Depends on what you mean by “off-road.” Can you bash rocks or go mudding in your CUV? Probably not. But at least some CUVs have enough ground clearance to get through fire roads, and the like, that sedans can’t. This is one of the main reasons we bought our Forester. 8.5″ of ground clearance really isn’t bad for a car-like vehicle.

    • 0 avatar
      ajla

      I like cars and don’t like CUVs. I have no children, my knees aren’t shot and I love where it never snows.

      Other people can buy whatever they want, but I don’t care at all what suits them best because I’m not their personal purchasing consultant. I also don’t work for or own stock in any of the automakers so I don’t care what makes them the most money, I just want them to build things I like. Just because I understand what is driving an automotive development doesn’t mean I have to personally like it.

      Your defense of crossovers is getting to be insufferable. Why do you care if everyone on TTAC is okay with CUVs becoming more popular?

      • 0 avatar
        Pch101

        His point is that some folks around here don’t understand that this is a business, and automakers try to appeal to their customers. Beating ones chest about one’s own personal tastes being better than the rest of the country’s tastes isn’t a rebuttal to his point, nor is blaming the guv’mint for trends that one happens to dislike.

        • 0 avatar
          ajla

          I think everyone here knows that automakers try to appeal to their customers.

          I don’t think my tastes are superior but I don’t think it is unreasonable to be annoyed when you are on the losing side or when things you persoanlly like are disappearing.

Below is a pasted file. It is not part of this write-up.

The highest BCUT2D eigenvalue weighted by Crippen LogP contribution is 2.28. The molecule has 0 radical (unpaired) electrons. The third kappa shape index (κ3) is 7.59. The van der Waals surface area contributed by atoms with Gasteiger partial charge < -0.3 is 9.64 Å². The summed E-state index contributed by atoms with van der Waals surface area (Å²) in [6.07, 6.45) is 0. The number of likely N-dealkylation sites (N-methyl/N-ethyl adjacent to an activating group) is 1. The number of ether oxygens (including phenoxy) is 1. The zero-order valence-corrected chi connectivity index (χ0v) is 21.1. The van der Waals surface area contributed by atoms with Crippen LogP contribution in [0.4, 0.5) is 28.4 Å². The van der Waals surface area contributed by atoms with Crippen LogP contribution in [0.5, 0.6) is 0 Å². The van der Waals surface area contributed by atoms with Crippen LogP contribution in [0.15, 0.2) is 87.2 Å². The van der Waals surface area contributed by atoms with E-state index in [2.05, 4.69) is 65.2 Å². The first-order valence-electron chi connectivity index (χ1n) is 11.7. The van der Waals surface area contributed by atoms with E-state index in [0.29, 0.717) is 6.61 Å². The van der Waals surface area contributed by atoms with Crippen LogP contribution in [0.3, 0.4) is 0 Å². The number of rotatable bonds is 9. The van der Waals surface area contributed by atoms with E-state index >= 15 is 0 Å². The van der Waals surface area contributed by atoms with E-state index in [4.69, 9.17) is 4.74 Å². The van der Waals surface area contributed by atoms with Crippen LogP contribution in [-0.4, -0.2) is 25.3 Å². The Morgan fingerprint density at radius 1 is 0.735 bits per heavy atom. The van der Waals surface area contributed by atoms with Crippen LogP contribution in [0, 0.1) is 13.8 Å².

• 0 avatar
            Pch101

            “I think everyone here knows that automakers try to appeal to their customers.”

            We must be reading different websites. There are plenty of commenters here who measure the world by their own personal tastes, and can’t fathom that others wouldn’t share those tastes. They assume that automakers are out of touch and that the consumers who defy them are idiots.

          • 0 avatar
            RideHeight

            “blaming the guv’mint for trends that one happens to dislike.”

            I doubt that enforced aero squashing of greenhouses resulted from consumer surveys.

            It’s even happening to pickups, after all.

          • 0 avatar
            Pch101

            People don’t much care about A-pillars either way, but they really don’t want to die in car crashes.

            That, and automakers like to change things up a bit. Design trends come and go. You can’t be expected to like all of them.

          • 0 avatar
            RideHeight

            Every manufacturer, every model, for 20 years of persistently denuding the greenhouse strikes me as more than capricious trending.

            I’ll look into the NHTSA/safety claim above. Yes, that’s legit if aggravating. But that’s still governmental.

          • 0 avatar
            Pch101

            There’s no shortage of window glass. I really have no idea where these claims are coming from.